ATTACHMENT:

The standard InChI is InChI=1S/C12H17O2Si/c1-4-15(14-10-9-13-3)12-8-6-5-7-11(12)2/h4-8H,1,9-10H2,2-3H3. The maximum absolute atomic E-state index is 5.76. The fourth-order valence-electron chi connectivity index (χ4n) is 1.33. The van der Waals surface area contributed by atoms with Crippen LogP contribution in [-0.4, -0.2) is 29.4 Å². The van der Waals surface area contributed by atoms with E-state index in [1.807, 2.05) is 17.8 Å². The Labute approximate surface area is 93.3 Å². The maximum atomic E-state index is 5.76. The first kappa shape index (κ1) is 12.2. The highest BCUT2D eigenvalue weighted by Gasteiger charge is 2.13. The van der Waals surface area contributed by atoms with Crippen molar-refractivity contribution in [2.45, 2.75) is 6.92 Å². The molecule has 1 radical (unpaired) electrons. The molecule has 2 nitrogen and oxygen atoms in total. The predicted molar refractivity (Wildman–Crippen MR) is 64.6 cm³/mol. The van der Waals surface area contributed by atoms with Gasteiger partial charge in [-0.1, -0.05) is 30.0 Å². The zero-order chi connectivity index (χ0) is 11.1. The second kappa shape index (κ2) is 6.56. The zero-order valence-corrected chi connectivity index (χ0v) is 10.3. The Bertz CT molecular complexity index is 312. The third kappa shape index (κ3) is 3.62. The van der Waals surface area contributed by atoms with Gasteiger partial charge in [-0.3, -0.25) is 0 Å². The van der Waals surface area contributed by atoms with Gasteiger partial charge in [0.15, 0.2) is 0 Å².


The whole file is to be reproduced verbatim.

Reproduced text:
The standard InChI is InChI=1S/C12H17O2Si/c1-4-15(14-10-9-13-3)12-8-6-5-7-11(12)2/h4-8H,1,9-10H2,2-3H3. The maximum absolute atomic E-state index is 5.76. The fourth-order valence-electron chi connectivity index (χ4n) is 1.33. The van der Waals surface area contributed by atoms with Crippen LogP contribution in [-0.4, -0.2) is 29.4 Å². The van der Waals surface area contributed by atoms with E-state index in [1.807, 2.05) is 17.8 Å². The Labute approximate surface area is 93.3 Å². The maximum atomic E-state index is 5.76. The first kappa shape index (κ1) is 12.2. The highest BCUT2D eigenvalue weighted by Gasteiger charge is 2.13. The van der Waals surface area contributed by atoms with Crippen molar-refractivity contribution in [2.45, 2.75) is 6.92 Å². The molecule has 1 radical (unpaired) electrons. The molecule has 2 nitrogen and oxygen atoms in total. The predicted molar refractivity (Wildman–Crippen MR) is 64.6 cm³/mol. The van der Waals surface area contributed by atoms with Gasteiger partial charge in [-0.1, -0.05) is 30.0 Å². The zero-order chi connectivity index (χ0) is 11.1. The second kappa shape index (κ2) is 6.56. The zero-order valence-corrected chi connectivity index (χ0v) is 10.3. The Bertz CT molecular complexity index is 312. The third kappa shape index (κ3) is 3.62. The van der Waals surface area contributed by atoms with Gasteiger partial charge in [-0.3, -0.25) is 0 Å². The van der Waals surface area contributed by atoms with Gasteiger partial charge in [0.15, 0.2) is 0 Å².